Eat Meat for a Healthy Diet

LEXINGTON, US – After recent conflicting studies regarding a potential link between meat, obesity and cancer, many people might be puzzled about the nutritional value of meat and the proper amount to include in a healthy diet.
calendar icon 23 January 2008
clock icon 3 minute read
Photo: StockXchange

Gregg Rentfrow, University of Kentucky meat science extension specialist, said studies show there is no link between meat, obesity and cancer, and meat consumption is a part of a healthy lifestyle.

Rentfrow said meat often is associated with high levels of trans fat, which causes so-called “bad” cholesterol levels to rise and increases the risk for heart disease. While cattle and sheep meats contain a small amount of trans fat when produced naturally, this is nowhere near the amount of trans fat that is added during food preparation when meat is cooked with hydrogenated cooking oils.

While many people are aware meat is a good source of protein, they may not realize it also contains many vitamins and minerals. Meat is the only natural source of some B-vitamins and contains 40 percent of the daily recommended amount of zinc. It also contains iron and amino acids. Protein found in meat is 95 to 100 percent digestible by the human body while only 65 to 70 percent of plant proteins can be digested, Rentfrow said.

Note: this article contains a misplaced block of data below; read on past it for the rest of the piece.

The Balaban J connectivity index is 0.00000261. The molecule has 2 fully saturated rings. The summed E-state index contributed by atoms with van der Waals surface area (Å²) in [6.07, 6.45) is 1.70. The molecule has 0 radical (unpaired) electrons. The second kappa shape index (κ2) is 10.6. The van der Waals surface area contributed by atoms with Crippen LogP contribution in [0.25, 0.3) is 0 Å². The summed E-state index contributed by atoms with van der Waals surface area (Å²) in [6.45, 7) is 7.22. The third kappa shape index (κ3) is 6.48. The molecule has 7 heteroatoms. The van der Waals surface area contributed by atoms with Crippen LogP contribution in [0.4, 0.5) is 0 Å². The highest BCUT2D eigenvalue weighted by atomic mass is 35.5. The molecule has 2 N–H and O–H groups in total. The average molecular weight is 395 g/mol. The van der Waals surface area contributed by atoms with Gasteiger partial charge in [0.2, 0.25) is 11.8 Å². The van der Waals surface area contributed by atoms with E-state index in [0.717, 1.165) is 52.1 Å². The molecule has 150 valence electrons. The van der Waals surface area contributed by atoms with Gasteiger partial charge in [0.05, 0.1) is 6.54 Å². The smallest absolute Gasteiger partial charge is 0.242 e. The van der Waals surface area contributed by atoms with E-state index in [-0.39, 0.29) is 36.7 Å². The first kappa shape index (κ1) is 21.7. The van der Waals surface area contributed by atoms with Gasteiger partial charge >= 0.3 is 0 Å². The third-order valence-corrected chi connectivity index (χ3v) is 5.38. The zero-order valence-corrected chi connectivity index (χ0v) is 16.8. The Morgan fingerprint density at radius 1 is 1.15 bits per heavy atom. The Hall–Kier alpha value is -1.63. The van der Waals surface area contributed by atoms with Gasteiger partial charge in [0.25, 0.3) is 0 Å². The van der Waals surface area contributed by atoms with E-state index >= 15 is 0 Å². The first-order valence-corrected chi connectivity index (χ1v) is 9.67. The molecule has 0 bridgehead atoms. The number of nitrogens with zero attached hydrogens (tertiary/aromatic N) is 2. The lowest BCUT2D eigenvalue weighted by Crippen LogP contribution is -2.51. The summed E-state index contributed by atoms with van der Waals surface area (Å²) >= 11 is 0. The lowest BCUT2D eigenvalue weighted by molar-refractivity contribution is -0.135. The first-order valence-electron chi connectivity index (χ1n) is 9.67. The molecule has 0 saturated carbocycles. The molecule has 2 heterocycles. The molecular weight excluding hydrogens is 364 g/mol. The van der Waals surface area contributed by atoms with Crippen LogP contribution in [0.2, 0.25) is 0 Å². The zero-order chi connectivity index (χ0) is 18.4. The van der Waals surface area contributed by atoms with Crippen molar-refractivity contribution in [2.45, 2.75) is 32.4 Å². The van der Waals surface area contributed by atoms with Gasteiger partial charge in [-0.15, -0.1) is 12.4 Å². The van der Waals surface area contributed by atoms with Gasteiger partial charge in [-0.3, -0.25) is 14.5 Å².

Similar to many diet plans, he said the key healthy ways for people to incorporate meat into their diets are portion size and exercise.

“The amount of meat a person should eat depends on their activity level,” Rentfrow said. “Athletes need more protein in their diets than others to keep their muscles strong.”

He said a suggested serving size of meat for the average person is the size of a deck of cards, but that doesn’t mean people cannot occasionally enjoy a 12-ounce prime rib at a restaurant. However, they should not eat such large portions every night, he added. Limit portion size and fat content in meat by shopping for leaner cuts, which are offered in each meat commodity.

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